She looked at him quickly and flushed. When she reddened her pasty skin acquired a curiously mottled look, like strawberries and cream that had gone bad.
"No, thanks. What d'you think I want tea for? I've only just had lunch."
"I thought it would pass the time," said Philip.
"If you find it long you needn't bother about me, you know. I don't mind being left alone."
At that moment two men passed, in brown velveteens, enormous trousers, and basque caps. They were young, but both wore beards.
"I say, are those art-students?" said Philip. "They might have stepped out of the Vie de Bohème."
"They're Americans," said Miss Price scornfully. "Frenchmen haven't worn things like that for thirty years, but the Americans from the Far West buy those clothes and have themselves photographed the day after they arrive in Paris. That's about as near to art as they ever get. But it doesn't matter to them, they've all got money."
Philip liked the daring picturesqueness of the Americans' costume; he thought it showed the romantic spirit. Miss Price asked him the time.
"I must be getting along to the studio," she said. "Are you going to the sketch classes?"
Philip did not know anything about them, and she told him that from five to six every evening a model sat, from whom anyone who liked could go and draw at the cost of fifty centimes. They had a different model every day, and it was very good practice.
"I don't suppose you're good enough yet for that. You'd better wait a bit."
"I don't see why I shouldn't try. I haven't got anything else to do."
They got up and walked to the studio. Philip could not tell from her manner whether Miss Price wished him to walk with her or preferred to walk alone. He remained from sheer embarrassment, not knowing how to leave her; but she would not talk; she answered his questions in an ungracious manner.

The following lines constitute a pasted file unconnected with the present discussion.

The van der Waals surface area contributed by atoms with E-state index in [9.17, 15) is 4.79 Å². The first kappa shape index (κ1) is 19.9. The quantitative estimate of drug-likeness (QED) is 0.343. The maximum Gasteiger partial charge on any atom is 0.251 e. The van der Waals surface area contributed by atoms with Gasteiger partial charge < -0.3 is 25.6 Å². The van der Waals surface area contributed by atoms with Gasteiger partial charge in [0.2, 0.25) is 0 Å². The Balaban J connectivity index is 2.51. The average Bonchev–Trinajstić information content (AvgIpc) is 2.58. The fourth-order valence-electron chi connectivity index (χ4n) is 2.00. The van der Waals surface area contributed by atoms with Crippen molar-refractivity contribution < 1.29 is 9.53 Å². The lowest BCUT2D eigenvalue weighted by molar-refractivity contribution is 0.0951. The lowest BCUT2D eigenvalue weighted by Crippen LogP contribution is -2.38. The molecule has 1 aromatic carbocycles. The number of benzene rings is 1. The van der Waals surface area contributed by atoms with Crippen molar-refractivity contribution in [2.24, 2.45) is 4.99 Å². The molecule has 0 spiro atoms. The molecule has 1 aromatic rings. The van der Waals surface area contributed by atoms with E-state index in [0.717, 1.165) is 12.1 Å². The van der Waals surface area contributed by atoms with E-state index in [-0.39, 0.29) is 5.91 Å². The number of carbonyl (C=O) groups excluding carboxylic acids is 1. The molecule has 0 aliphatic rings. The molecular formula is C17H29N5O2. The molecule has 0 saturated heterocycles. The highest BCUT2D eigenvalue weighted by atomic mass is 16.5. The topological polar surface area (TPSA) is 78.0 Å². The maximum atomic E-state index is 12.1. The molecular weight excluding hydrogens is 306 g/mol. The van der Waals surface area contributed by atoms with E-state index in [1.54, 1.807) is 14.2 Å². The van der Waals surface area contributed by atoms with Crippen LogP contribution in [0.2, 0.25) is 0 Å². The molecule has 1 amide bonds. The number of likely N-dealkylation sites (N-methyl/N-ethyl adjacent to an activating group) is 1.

A man was standing at the studio door with a large dish into which each person as he went in dropped his half franc. The studio was much fuller than it had been in the morning, and there was not the preponderance of English and Americans; nor were women there in so large a proportion. Philip felt the assemblage was more the sort of thing he had expected. It was very warm, and the air quickly grew fetid. It was an old man who sat this time, with a vast gray beard, and Philip tried to put into practice the little he had learned in the morning; but he made a poor job of it; he realised that he could not draw nearly as well as he thought. He glanced enviously at one or two sketches of men who sat near him, and wondered whether he would ever be able to use the charcoal with that mastery. The hour passed quickly. Not wishing to press himself upon Miss Price he sat down at some distance from her, and at the end, as he passed her on his way out, she asked him brusquely how he had got on.
"Not very well," he smiled.
"If you'd condescended to come and sit near me I could have given you some hints. I suppose you thought yourself too grand."
"No, it wasn't that. I was afraid you'd think me a nuisance."
"When I do that I'll tell you sharp enough."
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